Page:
Written by Lilly Beardsley with Bruce Beardsley and Tess Beardsley
There are words you might hear walking down a hallway, on the street, in an office, or at home. The speaker doesn’t mean to be literal – their intent is hyperbole or, possibly, a joke. “Ugh, if I had to sit in that traffic for 5 more minutes, I was going to kill myself.” These words and sentiments trivialize the extraordinarily serious and emotionally painful issue of suicide.
As someone who has lost a loved one to suicide, I want to speak to those that do not understand, but I hesitate because I was once one of those people. In the past I have used similar language. I hold no anger toward them. Like them, I alluded to suicide as a way of hyperbolizing an everyday issue, not comprehending the way our daily language holds the potential to create a skewed narrative of mental health, further stigmatizing suicide and hurting those affected. Now, I take it as most certainly not a joke and similar statements grace my lips nevermore.
Those who have died by suicide have often struggled with mental illness and feelings of loneliness that are unfathomable to those who have not experienced such. They leave behind friends and family who are devastated and left coping with the unimaginable.
Walking away from a TV screen when a suicide is referenced, crying with empathy when another’s story of suicide is shared, forgetting where I am and what I am doing while overcome with sadness and regret – it’s hard to explain to others the weight of losing someone to suicide. As a part of the Samaritans community and the 5K committee, I don’t have to. I am part of the community – a community which one would never seek to become a part of, but a community in which those around you understand. I don’t need to explain anything to anyone. The specific manifestations of survivor grief vary, but people of the community “get it” – and such brings great comfort.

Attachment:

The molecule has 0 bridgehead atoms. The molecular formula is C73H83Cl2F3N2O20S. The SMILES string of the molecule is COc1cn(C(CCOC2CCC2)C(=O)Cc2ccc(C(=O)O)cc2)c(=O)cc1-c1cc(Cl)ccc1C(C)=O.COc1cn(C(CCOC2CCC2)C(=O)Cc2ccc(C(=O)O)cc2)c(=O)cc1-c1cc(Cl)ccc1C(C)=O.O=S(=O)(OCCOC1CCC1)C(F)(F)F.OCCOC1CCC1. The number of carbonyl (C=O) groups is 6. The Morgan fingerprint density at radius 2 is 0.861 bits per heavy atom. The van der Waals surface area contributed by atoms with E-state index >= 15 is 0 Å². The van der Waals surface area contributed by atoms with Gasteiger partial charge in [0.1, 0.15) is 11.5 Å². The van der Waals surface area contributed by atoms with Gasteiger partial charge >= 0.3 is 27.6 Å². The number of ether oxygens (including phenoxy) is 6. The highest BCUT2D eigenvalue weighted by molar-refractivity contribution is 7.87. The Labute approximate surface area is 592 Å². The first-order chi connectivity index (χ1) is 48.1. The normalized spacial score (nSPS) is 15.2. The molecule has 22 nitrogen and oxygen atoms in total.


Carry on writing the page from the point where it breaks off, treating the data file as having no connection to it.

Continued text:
I participated in my first Samaritans 5K last year after losing my brother, Thomas, and shared the 5K experience with so many others who have experienced their own devastating losses. I have also benefited from a Samaritans’ Grief After Suicide Workshop. The support is like breathing out after you’ve been holding your breath – bringing a sense of relief and comfort. Our family has not only found comfort in having a community with which we can empathize in a reciprocal relationship, but also in knowing there is a group of people advocating for suicide prevention. I look forward to supporting Samaritans with its mission for years to come and to honoring the life of Thomas “Tomcat” Beardsley.